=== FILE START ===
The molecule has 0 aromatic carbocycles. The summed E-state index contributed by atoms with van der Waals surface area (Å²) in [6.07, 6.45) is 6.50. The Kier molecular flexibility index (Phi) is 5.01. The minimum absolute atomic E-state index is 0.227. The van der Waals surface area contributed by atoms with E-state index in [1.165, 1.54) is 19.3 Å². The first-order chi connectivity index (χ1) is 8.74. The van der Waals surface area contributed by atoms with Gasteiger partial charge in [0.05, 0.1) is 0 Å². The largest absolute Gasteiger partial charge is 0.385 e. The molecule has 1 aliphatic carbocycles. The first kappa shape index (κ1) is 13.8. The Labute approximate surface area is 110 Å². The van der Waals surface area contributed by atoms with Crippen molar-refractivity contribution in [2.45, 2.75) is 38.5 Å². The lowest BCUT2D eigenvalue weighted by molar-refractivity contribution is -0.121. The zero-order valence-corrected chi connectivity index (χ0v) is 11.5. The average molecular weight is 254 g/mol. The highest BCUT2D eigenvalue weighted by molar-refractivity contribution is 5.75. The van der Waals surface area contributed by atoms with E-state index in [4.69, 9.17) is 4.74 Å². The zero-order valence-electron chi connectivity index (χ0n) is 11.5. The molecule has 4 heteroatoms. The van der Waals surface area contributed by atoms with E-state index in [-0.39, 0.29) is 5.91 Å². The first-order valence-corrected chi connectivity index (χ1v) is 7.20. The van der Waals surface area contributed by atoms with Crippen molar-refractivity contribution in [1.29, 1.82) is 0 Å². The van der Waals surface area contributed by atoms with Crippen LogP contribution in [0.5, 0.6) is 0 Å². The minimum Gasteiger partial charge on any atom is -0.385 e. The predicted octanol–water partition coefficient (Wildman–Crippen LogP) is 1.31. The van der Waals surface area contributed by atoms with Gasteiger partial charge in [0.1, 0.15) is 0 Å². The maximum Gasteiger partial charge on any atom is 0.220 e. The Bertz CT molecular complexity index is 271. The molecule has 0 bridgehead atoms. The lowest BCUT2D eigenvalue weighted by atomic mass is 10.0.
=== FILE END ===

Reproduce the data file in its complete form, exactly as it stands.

The molecule has 0 aromatic carbocycles. The summed E-state index contributed by atoms with van der Waals surface area (Å²) in [6.07, 6.45) is 6.50. The Kier molecular flexibility index (Phi) is 5.01. The minimum absolute atomic E-state index is 0.227. The van der Waals surface area contributed by atoms with E-state index in [1.165, 1.54) is 19.3 Å². The first-order chi connectivity index (χ1) is 8.74. The van der Waals surface area contributed by atoms with Gasteiger partial charge in [0.05, 0.1) is 0 Å². The largest absolute Gasteiger partial charge is 0.385 e. The molecule has 1 aliphatic carbocycles. The first kappa shape index (κ1) is 13.8. The Labute approximate surface area is 110 Å². The van der Waals surface area contributed by atoms with Crippen molar-refractivity contribution in [2.45, 2.75) is 38.5 Å². The lowest BCUT2D eigenvalue weighted by molar-refractivity contribution is -0.121. The zero-order valence-corrected chi connectivity index (χ0v) is 11.5. The average molecular weight is 254 g/mol. The highest BCUT2D eigenvalue weighted by molar-refractivity contribution is 5.75. The van der Waals surface area contributed by atoms with E-state index in [4.69, 9.17) is 4.74 Å². The zero-order valence-electron chi connectivity index (χ0n) is 11.5. The molecule has 4 heteroatoms. The van der Waals surface area contributed by atoms with E-state index in [-0.39, 0.29) is 5.91 Å². The first-order valence-corrected chi connectivity index (χ1v) is 7.20. The van der Waals surface area contributed by atoms with Crippen molar-refractivity contribution in [1.29, 1.82) is 0 Å². The van der Waals surface area contributed by atoms with Crippen LogP contribution in [0.5, 0.6) is 0 Å². The minimum Gasteiger partial charge on any atom is -0.385 e. The predicted octanol–water partition coefficient (Wildman–Crippen LogP) is 1.31. The van der Waals surface area contributed by atoms with Gasteiger partial charge in [0.1, 0.15) is 0 Å². The maximum Gasteiger partial charge on any atom is 0.220 e. The Bertz CT molecular complexity index is 271. The molecule has 0 bridgehead atoms. The lowest BCUT2D eigenvalue weighted by atomic mass is 10.0.